About face - reviving the rules of typography.

By: Jury, David.
Material type: materialTypeLabelBookPublisher: Mies, Switzerland : RotoVision, 2002Description: 159p :ill.(some col.) :facsims ;27cm.ISBN: 2880466776.Subject(s): Typography | Graphic design (Typography)DDC classification: 655.24JUR
Item type Current location Collection Call number Status Date due Barcode Item holds
Standard Loan Book Standard Loan Book AUB Library
Library
Book 655.24 JUR (Browse shelf) Available 037124
Standard Loan Book Standard Loan Book AUB Library
Library
Book 655.24 JUR (Browse shelf) Available 037125
Standard Loan Book Standard Loan Book AUB Library
Library
Book 655.24 JUR (Browse shelf) Available 037126
Total holds: 0

Enhanced descriptions from Syndetics:

Most typographic rules evolved when the printing trade held a monopoly on all things 'graphic'. These rules were established to speed up the composition of text and image at a time when printing was a labour-intensive craft. Also, typographic rules ensured standards were maintained, and that a design was technically and commercially feasible. With the rise of the graphic design industry in the 1940s and '50s, creative thinking was given a much higher priority. Accepted rules were, for the first time, called into question. However, they continued to influence graphic designers because many related to print technology, while others remained key factors in effective graphic communication.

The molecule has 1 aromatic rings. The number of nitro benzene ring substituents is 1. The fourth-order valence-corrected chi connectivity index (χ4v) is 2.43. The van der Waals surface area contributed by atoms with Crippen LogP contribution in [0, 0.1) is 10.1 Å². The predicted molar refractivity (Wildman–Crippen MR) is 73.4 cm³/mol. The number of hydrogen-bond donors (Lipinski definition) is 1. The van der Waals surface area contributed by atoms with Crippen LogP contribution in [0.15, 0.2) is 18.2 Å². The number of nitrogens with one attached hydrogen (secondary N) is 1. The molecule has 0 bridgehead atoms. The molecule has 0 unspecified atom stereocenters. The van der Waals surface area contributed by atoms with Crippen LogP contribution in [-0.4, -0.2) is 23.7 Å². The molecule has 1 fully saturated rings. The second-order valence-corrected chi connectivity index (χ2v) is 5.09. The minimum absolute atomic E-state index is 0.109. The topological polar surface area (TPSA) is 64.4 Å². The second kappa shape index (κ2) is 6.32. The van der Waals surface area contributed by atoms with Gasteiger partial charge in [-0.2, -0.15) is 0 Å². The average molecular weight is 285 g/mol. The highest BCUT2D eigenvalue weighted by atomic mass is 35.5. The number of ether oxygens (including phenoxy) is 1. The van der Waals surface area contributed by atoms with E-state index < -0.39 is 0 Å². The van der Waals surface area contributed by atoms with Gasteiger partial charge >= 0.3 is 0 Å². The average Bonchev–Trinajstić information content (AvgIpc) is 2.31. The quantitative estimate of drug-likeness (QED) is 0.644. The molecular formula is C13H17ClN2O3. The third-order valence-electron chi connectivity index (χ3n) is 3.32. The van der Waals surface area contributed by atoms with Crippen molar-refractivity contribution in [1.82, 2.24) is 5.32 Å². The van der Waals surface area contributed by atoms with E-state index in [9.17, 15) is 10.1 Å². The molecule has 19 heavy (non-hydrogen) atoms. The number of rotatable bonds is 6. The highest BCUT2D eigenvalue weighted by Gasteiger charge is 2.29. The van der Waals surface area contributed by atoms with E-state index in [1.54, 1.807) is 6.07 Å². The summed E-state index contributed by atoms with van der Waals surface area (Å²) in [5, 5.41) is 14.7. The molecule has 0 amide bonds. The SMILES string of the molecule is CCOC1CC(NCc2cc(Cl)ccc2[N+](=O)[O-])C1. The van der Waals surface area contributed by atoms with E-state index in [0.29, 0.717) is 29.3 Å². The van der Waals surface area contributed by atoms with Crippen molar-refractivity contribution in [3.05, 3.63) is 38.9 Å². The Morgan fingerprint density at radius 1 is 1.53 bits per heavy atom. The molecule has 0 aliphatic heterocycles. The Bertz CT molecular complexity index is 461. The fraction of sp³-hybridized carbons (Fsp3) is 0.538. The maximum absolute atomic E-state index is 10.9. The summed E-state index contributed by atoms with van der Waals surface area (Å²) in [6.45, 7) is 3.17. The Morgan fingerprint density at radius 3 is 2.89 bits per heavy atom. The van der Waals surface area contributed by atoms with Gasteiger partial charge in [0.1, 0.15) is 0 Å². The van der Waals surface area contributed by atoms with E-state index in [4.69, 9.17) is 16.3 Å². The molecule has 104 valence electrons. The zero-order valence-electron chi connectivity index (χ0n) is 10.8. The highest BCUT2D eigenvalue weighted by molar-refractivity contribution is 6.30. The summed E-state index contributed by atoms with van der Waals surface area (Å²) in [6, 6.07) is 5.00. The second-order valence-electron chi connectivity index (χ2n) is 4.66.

Table of contents provided by Syndetics

  • Introduction
  • 1 Classification (p. 8)
  • Blackletter
  • Old style
  • Transitional
  • Modern
  • Sans serif
  • 2 Function (p. 30)
  • Text type
  • Display type
  • 3 Standard Fonts (p. 38)
  • Roman uppercase and lowercase
  • Numerals (lining and non-lining)
  • Italics
  • Punctuation
  • Weight options
  • 4 Extended Fonts (p. 50)
  • Small caps
  • Swash caps
  • Terminal characters
  • Ligatures
  • Fractions
  • More about non-lining numerals
  • Diacritics
  • Pi-sorts
  • 5 Legibility (p. 56)
  • Character recognition
  • Colour and contrast
  • Vision impairment
  • 6 Readability (p. 64)
  • The nature of readability
  • Words per line
  • Uppercase and lowercase
  • Italics
  • Bold faces
  • Numerals
  • Punctuation
  • Other factors
  • 7 Measurement (p. 76)
  • Type measurement
  • Horizontal measurement
  • Vertical measurement
  • 8 Manipulating Space (p. 82)
  • Space within words
  • Space between words
  • Space between lines
  • Space around text
  • 9 Manipulating Type (p. 100)
  • Grid structure
  • Textual layout
  • Tabular and tabled layout
  • Paragraphs
  • Alignment
  • Word breaks and hyphens
  • Proofreading
  • 10 Paper and Print (p. 118)
  • Paper and boards
  • Print
  • Print finishing
  • Binding
  • 11 Electronic Writing Systems (p. 128)
  • Hypertext and hypermedia
  • 12 Language (p. 132)
  • Language
  • Writing
  • Communication
  • Information
  • 13 Rhetoric (p. 142)
  • Creativity
  • Typographer and technology
  • Commercial values
  • References (p. 154)
  • Acknowledgement (p. 157)
  • Index (p. 158)